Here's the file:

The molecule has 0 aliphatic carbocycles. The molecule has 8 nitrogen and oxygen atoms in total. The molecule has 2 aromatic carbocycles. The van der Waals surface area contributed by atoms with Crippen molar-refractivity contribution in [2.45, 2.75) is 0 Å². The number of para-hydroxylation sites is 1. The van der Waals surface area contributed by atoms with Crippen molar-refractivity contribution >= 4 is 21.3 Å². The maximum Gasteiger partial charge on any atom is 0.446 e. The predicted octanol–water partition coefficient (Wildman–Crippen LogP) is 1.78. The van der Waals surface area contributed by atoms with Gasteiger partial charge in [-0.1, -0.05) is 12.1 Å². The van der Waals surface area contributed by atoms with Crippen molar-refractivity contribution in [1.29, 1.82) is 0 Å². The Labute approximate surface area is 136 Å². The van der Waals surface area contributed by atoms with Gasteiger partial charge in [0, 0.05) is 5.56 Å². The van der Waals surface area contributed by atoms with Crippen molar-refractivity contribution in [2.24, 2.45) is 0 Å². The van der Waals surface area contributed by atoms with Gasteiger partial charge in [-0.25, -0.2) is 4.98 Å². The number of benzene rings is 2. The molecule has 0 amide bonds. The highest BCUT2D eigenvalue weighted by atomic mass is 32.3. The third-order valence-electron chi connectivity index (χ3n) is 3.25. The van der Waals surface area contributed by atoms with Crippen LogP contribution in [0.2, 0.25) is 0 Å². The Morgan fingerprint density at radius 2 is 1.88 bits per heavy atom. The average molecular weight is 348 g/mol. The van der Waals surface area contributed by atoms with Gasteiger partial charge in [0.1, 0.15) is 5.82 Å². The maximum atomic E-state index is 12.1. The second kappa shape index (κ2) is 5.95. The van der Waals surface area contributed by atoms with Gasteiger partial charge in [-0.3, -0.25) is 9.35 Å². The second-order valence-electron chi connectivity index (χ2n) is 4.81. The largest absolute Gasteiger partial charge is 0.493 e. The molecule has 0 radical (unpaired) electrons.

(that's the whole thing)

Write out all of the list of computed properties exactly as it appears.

The molecule has 0 aliphatic carbocycles. The molecule has 8 nitrogen and oxygen atoms in total. The molecule has 2 aromatic carbocycles. The van der Waals surface area contributed by atoms with Crippen molar-refractivity contribution in [2.45, 2.75) is 0 Å². The number of para-hydroxylation sites is 1. The van der Waals surface area contributed by atoms with Crippen molar-refractivity contribution >= 4 is 21.3 Å². The maximum Gasteiger partial charge on any atom is 0.446 e. The predicted octanol–water partition coefficient (Wildman–Crippen LogP) is 1.78. The van der Waals surface area contributed by atoms with Gasteiger partial charge in [-0.1, -0.05) is 12.1 Å². The van der Waals surface area contributed by atoms with Crippen molar-refractivity contribution in [1.29, 1.82) is 0 Å². The Labute approximate surface area is 136 Å². The van der Waals surface area contributed by atoms with Gasteiger partial charge in [0, 0.05) is 5.56 Å². The van der Waals surface area contributed by atoms with Crippen molar-refractivity contribution in [2.24, 2.45) is 0 Å². The van der Waals surface area contributed by atoms with Gasteiger partial charge in [-0.25, -0.2) is 4.98 Å². The number of benzene rings is 2. The molecule has 0 amide bonds. The highest BCUT2D eigenvalue weighted by atomic mass is 32.3. The third-order valence-electron chi connectivity index (χ3n) is 3.25. The van der Waals surface area contributed by atoms with Crippen LogP contribution in [0.2, 0.25) is 0 Å². The Morgan fingerprint density at radius 2 is 1.88 bits per heavy atom. The average molecular weight is 348 g/mol. The van der Waals surface area contributed by atoms with Gasteiger partial charge in [0.1, 0.15) is 5.82 Å². The maximum atomic E-state index is 12.1. The second kappa shape index (κ2) is 5.95. The van der Waals surface area contributed by atoms with Gasteiger partial charge in [-0.3, -0.25) is 9.35 Å². The second-order valence-electron chi connectivity index (χ2n) is 4.81. The largest absolute Gasteiger partial charge is 0.493 e. The molecule has 0 radical (unpaired) electrons.